DESCRIPTION OF THE PREFERRED EMBODIMENT

As stated above, one aspect of this invention comprises an eaves shield for protecting the eaves area in a building construction from water or other damage. Applicant's preferred embodiment of this shield is depicted in the drawings accompanying this description and is generally indicated by reference numeral 10. Referring specifically to FIG. 1, a building eaves construction 11 is depicted in which the roofing rafters 12 extend outwardly of the supporting wall studs 13 and exterior wall covering 14 with their lower border 15 overhanging the wall to form the recognizable eaves area, generally depicted by reference numeral 16. The building eaves is completed by securing a vertical fascia board 17 to the rafter ends and connecting the lower end of this board to the outer wall 14 by means of a horizontal soffit board or frame 18. To further support rafters 12 and prevent the building's collapse, cross-beams or joists 22 secure between opposite walls 13 atop two horizontal boards 23 commonly referred to as the wall plate.

Unlike conventional constructions, and for the purpose of protecting the eaves area and providing a durable water-, snow-, and ice-resistant covering, applicant's preferred eaves shield 10 is secured to the rafter and fascia junction with gutter 21 attached thereto, all as further discussed hereinbelow.

The specific construction of eaves shield 10 is better depicted in FIGS. 2 and 3. It includes a first plate or shelf 24 that secures directly to the roof decking 25 which is nailed to the upper surface of rafters 12. This plate is angled to match the pitch or slope of the roof, and underlies the conventional exterior roof covering such as wood or petroleum based shingles 29, or the like. This finished roof covering 29 is attached to the upper surface of plate 24 by a mastic adhesive or other known means. Where the shingles are of the "seal down" type to resist wind lifting, the adhesive material under the edges of such shingles can be adhered to plate 24, particularly at the lowermost, "starter" course of shingles.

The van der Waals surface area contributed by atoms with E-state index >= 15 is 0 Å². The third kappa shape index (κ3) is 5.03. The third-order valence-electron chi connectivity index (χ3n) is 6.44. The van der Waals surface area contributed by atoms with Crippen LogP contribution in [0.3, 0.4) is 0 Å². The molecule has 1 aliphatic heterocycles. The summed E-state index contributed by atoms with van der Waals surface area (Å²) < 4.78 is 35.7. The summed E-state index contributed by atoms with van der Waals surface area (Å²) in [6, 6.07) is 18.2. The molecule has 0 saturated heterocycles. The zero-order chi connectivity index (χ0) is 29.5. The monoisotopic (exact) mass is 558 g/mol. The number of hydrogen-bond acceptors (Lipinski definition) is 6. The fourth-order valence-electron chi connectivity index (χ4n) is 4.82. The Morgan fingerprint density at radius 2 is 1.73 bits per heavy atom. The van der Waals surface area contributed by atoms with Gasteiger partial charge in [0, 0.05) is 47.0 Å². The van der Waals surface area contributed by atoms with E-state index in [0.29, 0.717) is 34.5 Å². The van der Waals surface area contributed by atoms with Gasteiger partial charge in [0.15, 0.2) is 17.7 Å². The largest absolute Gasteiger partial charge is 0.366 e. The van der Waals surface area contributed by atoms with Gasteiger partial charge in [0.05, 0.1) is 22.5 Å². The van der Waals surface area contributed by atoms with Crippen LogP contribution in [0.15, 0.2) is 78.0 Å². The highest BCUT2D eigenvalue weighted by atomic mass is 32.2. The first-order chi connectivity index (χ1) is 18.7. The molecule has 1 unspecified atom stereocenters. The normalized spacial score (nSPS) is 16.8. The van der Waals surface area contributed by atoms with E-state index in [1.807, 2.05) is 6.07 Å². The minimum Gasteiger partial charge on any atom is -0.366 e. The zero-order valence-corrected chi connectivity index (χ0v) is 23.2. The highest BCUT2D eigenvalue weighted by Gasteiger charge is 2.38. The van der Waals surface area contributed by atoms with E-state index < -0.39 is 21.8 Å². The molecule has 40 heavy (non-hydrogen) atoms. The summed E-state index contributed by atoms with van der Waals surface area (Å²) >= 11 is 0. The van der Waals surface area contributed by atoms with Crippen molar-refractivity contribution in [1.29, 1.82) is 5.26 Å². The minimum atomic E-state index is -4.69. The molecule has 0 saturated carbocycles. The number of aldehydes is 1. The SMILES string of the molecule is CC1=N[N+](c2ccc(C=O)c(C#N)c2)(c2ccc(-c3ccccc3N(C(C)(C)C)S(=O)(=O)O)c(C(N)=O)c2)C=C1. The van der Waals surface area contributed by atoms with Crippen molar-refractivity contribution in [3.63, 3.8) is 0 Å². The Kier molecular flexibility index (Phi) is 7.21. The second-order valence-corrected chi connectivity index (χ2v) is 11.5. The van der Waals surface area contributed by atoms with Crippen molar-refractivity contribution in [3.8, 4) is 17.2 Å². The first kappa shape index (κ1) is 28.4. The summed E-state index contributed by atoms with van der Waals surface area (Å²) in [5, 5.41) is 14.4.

A second plate or cover 26 is oriented to fit flush against fascia board 17 which meets rafters 12 at the roof end or edge 27. A central overlapping portion 28 overlays the roof edge and connects first and second plates 24 and 26, respectively. The central portion 28 provides structural support for the shield while also forming a downwardly opening channel 31. One of many conventional gutter constructions 21 is then positioned with its inner wall 33 inserted into channel 31, and the wall and second plate are both secured to the fascia board by conventional means such as nailing. In the context of describing the eaves shield itself, the expression "plate" is used merely to identify one portion as distinguished from another, since it will be noted that the preferred construction is a single roll-formed or extruded piece of aluminum, rather than an assembly of discrete plates.

In applicant's preferred constructions 10 and 11, the eaves area 16 is fully protected from water damage due to excess rain or to ice or snow build up. By securing gutter wall 33 within channel 31, and not sandwiched between second plate 26 and the fascia board, water, ice, and snow cannot creep or otherwise force its way behind shield 10 and into the eaves area where it can cause damage. In addition, excess water, ice, or snow build up over the top of gutter 21 is prevented from damaging the roof decking and building interior because of first plate 24 which underlies the lower shingles 29 or other roofing material.